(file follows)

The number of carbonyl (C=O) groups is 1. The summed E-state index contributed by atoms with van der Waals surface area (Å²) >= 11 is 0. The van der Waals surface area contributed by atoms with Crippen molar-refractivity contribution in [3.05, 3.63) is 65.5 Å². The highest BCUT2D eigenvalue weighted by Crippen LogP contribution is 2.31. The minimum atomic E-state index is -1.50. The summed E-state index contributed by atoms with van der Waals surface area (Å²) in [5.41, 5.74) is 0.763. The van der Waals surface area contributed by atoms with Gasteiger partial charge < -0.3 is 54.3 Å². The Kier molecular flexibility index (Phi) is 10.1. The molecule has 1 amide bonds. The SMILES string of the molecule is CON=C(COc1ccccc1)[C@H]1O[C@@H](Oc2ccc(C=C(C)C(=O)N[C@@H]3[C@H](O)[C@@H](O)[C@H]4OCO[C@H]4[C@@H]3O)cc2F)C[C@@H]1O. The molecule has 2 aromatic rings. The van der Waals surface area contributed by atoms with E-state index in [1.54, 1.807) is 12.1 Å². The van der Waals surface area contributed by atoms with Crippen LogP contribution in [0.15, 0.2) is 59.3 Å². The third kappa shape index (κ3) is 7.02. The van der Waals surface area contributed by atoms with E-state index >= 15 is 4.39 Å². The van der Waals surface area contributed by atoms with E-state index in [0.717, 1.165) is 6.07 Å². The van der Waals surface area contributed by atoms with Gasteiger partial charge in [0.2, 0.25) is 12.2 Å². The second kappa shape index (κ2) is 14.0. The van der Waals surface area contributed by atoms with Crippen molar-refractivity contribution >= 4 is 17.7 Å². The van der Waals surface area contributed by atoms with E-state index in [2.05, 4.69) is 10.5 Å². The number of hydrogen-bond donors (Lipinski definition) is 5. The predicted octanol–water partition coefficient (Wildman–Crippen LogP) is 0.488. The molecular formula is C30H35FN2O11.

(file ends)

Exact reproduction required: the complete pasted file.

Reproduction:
The number of carbonyl (C=O) groups is 1. The summed E-state index contributed by atoms with van der Waals surface area (Å²) >= 11 is 0. The van der Waals surface area contributed by atoms with Crippen molar-refractivity contribution in [3.05, 3.63) is 65.5 Å². The highest BCUT2D eigenvalue weighted by Crippen LogP contribution is 2.31. The minimum atomic E-state index is -1.50. The summed E-state index contributed by atoms with van der Waals surface area (Å²) in [5.41, 5.74) is 0.763. The van der Waals surface area contributed by atoms with Gasteiger partial charge < -0.3 is 54.3 Å². The Kier molecular flexibility index (Phi) is 10.1. The molecule has 1 amide bonds. The SMILES string of the molecule is CON=C(COc1ccccc1)[C@H]1O[C@@H](Oc2ccc(C=C(C)C(=O)N[C@@H]3[C@H](O)[C@@H](O)[C@H]4OCO[C@H]4[C@@H]3O)cc2F)C[C@@H]1O. The molecule has 2 aromatic rings. The van der Waals surface area contributed by atoms with E-state index in [1.54, 1.807) is 12.1 Å². The van der Waals surface area contributed by atoms with Crippen LogP contribution in [0.15, 0.2) is 59.3 Å². The third kappa shape index (κ3) is 7.02. The van der Waals surface area contributed by atoms with E-state index >= 15 is 4.39 Å². The van der Waals surface area contributed by atoms with E-state index in [0.717, 1.165) is 6.07 Å². The van der Waals surface area contributed by atoms with Gasteiger partial charge in [0.2, 0.25) is 12.2 Å². The second kappa shape index (κ2) is 14.0. The van der Waals surface area contributed by atoms with Crippen molar-refractivity contribution >= 4 is 17.7 Å². The van der Waals surface area contributed by atoms with E-state index in [2.05, 4.69) is 10.5 Å². The number of hydrogen-bond donors (Lipinski definition) is 5. The predicted octanol–water partition coefficient (Wildman–Crippen LogP) is 0.488. The molecular formula is C30H35FN2O11.